Inventing American Broadcasting / Edition 1

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Overview

Such organizations as AT&T, General Electric, and the U.S. Navy played major roles in radio's evolution, but early press coverage may have decisively steered radio in the direction of mass entertainment. Susan J. Douglas reveals the origins of a corporate media system that today dominates the content and form of American communication.

Johns Hopkins University Press

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Editorial Reviews

Business History Review - Robert B. Horowitz

A successful, at times elegant interdisciplinary work. Douglas combines discussions of technology and of business structure, portraits of inventors and amateurs, and analysis of internal navy organization to construct a convincing narrative on the importance of the 'pre-history' of radio. She draws from an impressive range of contemporary newspapers and technical magazines, government and business reports, and personal correspondence. This is a significant contribution to the understanding of American radio.

Washington Post Book World

A superb portrait of the communications revolution that profoundly altered 20th-century life. It will provide fresh insights, and perhaps generate controversy.

Journal of Communication

Fascinating detail... A far clearer picture than has been previously available.

Library Journal
Good history of technology integrates institutional and economic history with biographies and technical events, then assesses these against a backdrop of their social and political milieu. It is cultural history in the broadest sense. The book by Abramson fails to do this: although it presents a massive quantity of research, the arrangement is almost strictly chronological, with no discussion of the impact of technical developments other than on subsequent technical events. Although the book is firmly grounded in the literature, its lack of a nontechnical framework severely limits its usefulness and makes for dull reading. For comprehensive collections only. Douglas's history of early radio is the converse: it assesses technical developments against their social and political background, brings to life important individuals, and clarifies their motives, strengths, and weaknesses. In key chapters, the author discusses the major role played by the press in deciding who would control the airwaves and argues that the Navy was not the positive developmental influence it was once thought to be. A solid work of scholarship, recommended for academic and larger public libraries. Donald J. Marion, Univ. of Minnesota Inst. of Technology Libs., Minneapolis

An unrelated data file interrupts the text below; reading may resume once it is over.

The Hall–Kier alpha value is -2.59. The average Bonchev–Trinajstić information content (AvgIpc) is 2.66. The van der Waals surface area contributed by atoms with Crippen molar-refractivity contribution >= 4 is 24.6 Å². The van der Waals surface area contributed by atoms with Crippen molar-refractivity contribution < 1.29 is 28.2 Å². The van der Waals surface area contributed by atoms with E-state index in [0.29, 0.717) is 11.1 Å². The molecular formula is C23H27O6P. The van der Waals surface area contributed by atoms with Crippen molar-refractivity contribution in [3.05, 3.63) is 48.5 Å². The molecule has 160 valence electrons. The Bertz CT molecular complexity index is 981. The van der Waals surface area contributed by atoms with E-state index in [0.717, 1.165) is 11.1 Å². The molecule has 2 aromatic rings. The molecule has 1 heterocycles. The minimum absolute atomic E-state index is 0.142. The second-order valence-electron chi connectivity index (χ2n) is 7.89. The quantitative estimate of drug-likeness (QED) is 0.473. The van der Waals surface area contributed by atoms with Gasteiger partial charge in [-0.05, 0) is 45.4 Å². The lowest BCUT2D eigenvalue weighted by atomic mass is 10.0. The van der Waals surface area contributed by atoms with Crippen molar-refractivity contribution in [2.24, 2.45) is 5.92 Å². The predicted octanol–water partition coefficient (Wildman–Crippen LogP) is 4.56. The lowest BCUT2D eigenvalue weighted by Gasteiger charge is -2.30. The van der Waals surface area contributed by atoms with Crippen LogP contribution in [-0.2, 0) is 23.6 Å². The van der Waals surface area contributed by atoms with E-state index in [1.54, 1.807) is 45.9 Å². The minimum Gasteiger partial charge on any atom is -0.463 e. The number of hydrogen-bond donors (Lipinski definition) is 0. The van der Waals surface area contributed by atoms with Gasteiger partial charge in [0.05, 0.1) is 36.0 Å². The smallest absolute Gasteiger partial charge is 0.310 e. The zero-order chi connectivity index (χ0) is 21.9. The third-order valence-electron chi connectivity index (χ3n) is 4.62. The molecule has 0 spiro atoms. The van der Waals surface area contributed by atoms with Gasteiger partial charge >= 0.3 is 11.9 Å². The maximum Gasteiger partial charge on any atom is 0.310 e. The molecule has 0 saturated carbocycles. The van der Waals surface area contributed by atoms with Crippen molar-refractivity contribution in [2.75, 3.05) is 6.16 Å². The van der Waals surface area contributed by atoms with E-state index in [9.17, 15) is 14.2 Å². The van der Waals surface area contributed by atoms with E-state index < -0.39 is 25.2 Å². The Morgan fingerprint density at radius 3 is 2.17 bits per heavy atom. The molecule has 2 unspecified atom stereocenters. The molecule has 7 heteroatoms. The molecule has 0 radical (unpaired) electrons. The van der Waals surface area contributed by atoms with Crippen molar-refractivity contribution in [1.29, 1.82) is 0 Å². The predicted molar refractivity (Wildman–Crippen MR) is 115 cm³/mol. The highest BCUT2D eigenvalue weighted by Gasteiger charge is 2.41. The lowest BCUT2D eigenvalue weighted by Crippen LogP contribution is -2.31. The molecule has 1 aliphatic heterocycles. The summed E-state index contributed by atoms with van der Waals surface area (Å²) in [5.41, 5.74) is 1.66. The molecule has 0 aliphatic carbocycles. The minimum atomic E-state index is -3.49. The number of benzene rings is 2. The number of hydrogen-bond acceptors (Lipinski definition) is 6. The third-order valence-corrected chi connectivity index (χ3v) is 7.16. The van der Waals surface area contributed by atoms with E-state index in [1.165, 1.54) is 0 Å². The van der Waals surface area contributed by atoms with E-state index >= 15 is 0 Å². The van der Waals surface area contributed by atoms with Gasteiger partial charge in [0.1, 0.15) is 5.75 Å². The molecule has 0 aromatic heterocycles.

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Product Details

Meet the Author

Susan J. Douglas is professor in the Department of Communications at the University of Michigan.

Johns Hopkins University Press

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Table of Contents

List of Illustrations
Preface and Acknowledgments
Introduction
1 Marconi and the America's Cup: The Making of an Inventor-Hero, 1899 3
2 Competition over Wireless Technology: The Inventors' Struggles for Technical Distinction, 1899-1903 29
3 The Visions and Business Realities of the Inventors, 1899-1905 61
4 Wireless Telegraphy in the New Navy, 1899-1906 102
5 Inventors as Entrepreneurs: Success and Failure in the Wireless Business, 1906-1912 144
6 Popular Culture and Populist Technology: The Amateur Operators, 1906-1912 187
7 The Titanic Disaster and the First Radio Regulation, 1910-1912 216
8 The Rise of Military and Corporate Control, 1912-1919 240
9 The Social Construction of American Broadcasting, 1912-1922 292
Epilogue 315
Notes 323
Index 355
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